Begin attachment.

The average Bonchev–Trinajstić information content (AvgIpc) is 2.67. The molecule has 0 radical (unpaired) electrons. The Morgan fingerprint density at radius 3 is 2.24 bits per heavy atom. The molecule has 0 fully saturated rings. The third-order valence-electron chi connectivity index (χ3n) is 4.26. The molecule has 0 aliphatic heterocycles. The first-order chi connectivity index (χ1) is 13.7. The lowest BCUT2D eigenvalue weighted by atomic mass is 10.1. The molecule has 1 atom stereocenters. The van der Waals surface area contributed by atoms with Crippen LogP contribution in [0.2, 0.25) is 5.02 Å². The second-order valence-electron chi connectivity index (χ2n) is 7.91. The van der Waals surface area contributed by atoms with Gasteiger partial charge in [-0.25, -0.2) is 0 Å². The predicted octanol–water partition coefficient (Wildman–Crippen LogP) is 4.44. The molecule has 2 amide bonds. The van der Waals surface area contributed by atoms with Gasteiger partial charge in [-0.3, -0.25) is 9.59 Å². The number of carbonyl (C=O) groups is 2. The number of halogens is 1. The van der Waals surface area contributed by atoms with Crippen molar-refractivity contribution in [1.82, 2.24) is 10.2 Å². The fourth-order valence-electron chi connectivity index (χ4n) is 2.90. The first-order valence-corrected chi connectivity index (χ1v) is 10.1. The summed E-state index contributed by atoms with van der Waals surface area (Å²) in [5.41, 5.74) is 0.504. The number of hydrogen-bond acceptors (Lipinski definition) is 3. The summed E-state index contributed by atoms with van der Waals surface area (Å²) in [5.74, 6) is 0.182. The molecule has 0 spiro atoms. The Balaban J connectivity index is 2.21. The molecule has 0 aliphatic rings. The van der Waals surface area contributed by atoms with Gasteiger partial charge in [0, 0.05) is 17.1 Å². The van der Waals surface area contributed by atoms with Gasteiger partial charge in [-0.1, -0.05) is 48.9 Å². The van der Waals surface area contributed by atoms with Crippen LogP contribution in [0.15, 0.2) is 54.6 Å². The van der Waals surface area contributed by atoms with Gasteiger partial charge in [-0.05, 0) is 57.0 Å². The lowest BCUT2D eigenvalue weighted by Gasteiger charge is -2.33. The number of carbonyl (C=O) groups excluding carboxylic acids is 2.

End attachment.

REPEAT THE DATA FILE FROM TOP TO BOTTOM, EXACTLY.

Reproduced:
The average Bonchev–Trinajstić information content (AvgIpc) is 2.67. The molecule has 0 radical (unpaired) electrons. The Morgan fingerprint density at radius 3 is 2.24 bits per heavy atom. The molecule has 0 fully saturated rings. The third-order valence-electron chi connectivity index (χ3n) is 4.26. The molecule has 0 aliphatic heterocycles. The first-order chi connectivity index (χ1) is 13.7. The lowest BCUT2D eigenvalue weighted by atomic mass is 10.1. The molecule has 1 atom stereocenters. The van der Waals surface area contributed by atoms with Crippen LogP contribution in [0.2, 0.25) is 5.02 Å². The second-order valence-electron chi connectivity index (χ2n) is 7.91. The van der Waals surface area contributed by atoms with Gasteiger partial charge in [-0.25, -0.2) is 0 Å². The predicted octanol–water partition coefficient (Wildman–Crippen LogP) is 4.44. The molecule has 2 amide bonds. The van der Waals surface area contributed by atoms with Gasteiger partial charge in [-0.3, -0.25) is 9.59 Å². The number of carbonyl (C=O) groups is 2. The number of halogens is 1. The van der Waals surface area contributed by atoms with Crippen molar-refractivity contribution in [1.82, 2.24) is 10.2 Å². The fourth-order valence-electron chi connectivity index (χ4n) is 2.90. The first-order valence-corrected chi connectivity index (χ1v) is 10.1. The summed E-state index contributed by atoms with van der Waals surface area (Å²) in [5.41, 5.74) is 0.504. The number of hydrogen-bond acceptors (Lipinski definition) is 3. The summed E-state index contributed by atoms with van der Waals surface area (Å²) in [5.74, 6) is 0.182. The molecule has 0 spiro atoms. The Balaban J connectivity index is 2.21. The molecule has 0 aliphatic rings. The van der Waals surface area contributed by atoms with Gasteiger partial charge in [0, 0.05) is 17.1 Å². The van der Waals surface area contributed by atoms with Gasteiger partial charge in [-0.1, -0.05) is 48.9 Å². The van der Waals surface area contributed by atoms with Crippen LogP contribution in [0.15, 0.2) is 54.6 Å². The van der Waals surface area contributed by atoms with Gasteiger partial charge in [-0.05, 0) is 57.0 Å². The lowest BCUT2D eigenvalue weighted by Gasteiger charge is -2.33. The number of carbonyl (C=O) groups excluding carboxylic acids is 2.